If you’ve been telling yourself since forever that you want to learn the deets on building a low power FM broadcast system, here’s your chance. Free Radio Berkeley is running a four day DIY workshop on the subject, to be run out of Rodeo, California on September 1-4.
The maiden episode focuses on the similarities between two early 20th-century “talking machine” singers: blues shouter Mamie Smith and opera star Enrico Caruso. Both sang in the middle ranges, alto and tenor, rather than the high or low registers. This made them perfect for acoustic recording. Both also knew how to project their voices over a small ensemble of musicians crowded next to a big old recording horn. Both sang about the same subject: the frustrations of love.
On May 18, by a strict 2 to 1 party-line vote, the FCC decided to begin a proceeding to undo the 2015 Open Internet Order, rescinding the network neutrality protections that have been in place for more than two years. It’s something that Chairman Ajit Pai promised to do not long after taking office, and he appears intent on pushing new rules through at full speed. The 123 page text of the unintentionally ironically named “Restoring Internet Freedom” proposal was just released Tuesday.
Muck Rack makes it simple to find people, tweets, or articles that mention any name, keyword, company, hashtag etc. We've compiled this guide to help you make the most of your search.
Selecting a term
Start searching tweets, articles from media outlets, articles mentioned in tweets, journalists'
names, titles and bios with some suggested searches:
Companies or Topics (e.g. iPhone, Microsoft)
Phrases (e.g. "cloud computing") — use quotes to keep the terms together
Twitter handles (e.g. @username) — returns those who have mentioned or replied to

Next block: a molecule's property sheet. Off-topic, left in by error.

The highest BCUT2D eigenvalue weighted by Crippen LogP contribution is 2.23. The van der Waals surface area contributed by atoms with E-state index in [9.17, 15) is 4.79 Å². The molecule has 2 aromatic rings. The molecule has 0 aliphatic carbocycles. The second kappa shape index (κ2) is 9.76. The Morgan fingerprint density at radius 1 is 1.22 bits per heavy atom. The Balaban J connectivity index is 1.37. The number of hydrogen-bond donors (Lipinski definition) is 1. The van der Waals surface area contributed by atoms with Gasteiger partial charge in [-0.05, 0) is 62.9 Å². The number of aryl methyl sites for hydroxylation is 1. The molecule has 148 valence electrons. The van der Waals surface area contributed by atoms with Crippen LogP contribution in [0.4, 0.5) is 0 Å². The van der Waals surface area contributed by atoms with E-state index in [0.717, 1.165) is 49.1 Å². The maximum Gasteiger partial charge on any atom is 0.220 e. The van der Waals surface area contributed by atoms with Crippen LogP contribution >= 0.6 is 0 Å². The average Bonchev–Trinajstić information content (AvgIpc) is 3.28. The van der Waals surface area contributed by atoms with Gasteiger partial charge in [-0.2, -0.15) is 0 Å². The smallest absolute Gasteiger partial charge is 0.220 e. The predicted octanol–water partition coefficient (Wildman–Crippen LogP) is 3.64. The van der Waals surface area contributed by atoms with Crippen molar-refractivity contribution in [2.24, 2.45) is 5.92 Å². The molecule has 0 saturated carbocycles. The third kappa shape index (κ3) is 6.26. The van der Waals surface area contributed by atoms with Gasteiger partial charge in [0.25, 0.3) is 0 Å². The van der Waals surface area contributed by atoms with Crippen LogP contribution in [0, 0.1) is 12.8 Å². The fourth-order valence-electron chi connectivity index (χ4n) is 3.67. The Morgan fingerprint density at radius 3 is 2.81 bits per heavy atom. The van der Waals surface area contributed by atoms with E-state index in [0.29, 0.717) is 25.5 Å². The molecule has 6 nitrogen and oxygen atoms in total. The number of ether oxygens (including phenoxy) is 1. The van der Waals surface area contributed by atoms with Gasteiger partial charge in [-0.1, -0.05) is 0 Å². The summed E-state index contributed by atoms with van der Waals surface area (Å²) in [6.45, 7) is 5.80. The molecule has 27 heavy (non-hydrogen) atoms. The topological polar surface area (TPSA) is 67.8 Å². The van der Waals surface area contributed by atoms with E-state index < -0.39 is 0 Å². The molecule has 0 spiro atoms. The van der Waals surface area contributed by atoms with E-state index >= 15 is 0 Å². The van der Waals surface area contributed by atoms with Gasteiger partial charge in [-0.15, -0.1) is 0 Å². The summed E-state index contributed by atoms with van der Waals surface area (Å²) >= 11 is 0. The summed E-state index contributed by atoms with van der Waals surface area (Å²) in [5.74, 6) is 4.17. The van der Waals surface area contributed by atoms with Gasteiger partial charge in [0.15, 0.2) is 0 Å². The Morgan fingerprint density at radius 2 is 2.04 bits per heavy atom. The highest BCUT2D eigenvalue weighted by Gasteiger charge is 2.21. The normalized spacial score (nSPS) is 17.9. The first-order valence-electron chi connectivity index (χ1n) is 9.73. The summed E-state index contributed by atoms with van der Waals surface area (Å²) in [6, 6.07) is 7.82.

Names (e.g. "David Pogue")
Hashtags (e.g. #sxsw, #london2012)
Bio details (e.g. vegan, Olympics, father)
Muck Rack's Advanced Search allows for many boolean operators.
Find results that mention multiple specified terms, use AND or
+. For example, ensure each result contains both Elon Musk and Mark Zuckerberg by
searching Obama AND Romney or Obama + Romney.
Use the operators OR or , to broaden your search when you'd like either of
multiple terms to appear in results. (This is the default behavior of our search when no operators
are used.) For example, search for democrat OR republican to find results that refer to
Democrats and/or Republicans.
Use NOT or - to subtract results from your search. For
example, searching Disney will yield results about the Walt Disney Company as well as Walt Disney
World Resort. To exclude mentions of Disney World, search for Disney -World or Disney
When using one of these operators with a phrase, enclose it in quotation marks. For example, you can
find results about smartphones excluding Apple's iPhone 4S by searching smartphone -"iPhone
Exact case matching or punctuation
If you're searching for a brand name or keyword that relies on specific punctuation marks or capitalization, you can
find results that match your exact query by adding matchcase: before the keyword you're searching for, like matchcase:E*TRADE .
Use parentheses to separate multiple
boolean phrases. For example, to find journalists talking about having fun in Disney World or
Disneyland, search for ("disney world" OR disneyland) AND fun.
An asterisk can be used to search for any variation of a root word truncated by the asterisk. For example, searching for admin* will return results for administrator, administration, administer, administered, etc.
A near operator is an AND operator where you can control the distance between the words. You can vary the distance the near operation uses by adding a forward slash and number (between 0-99) such as strawberries NEAR/10 "whipped cream", which means the strawberries must exist within 10 words of "whipped cream".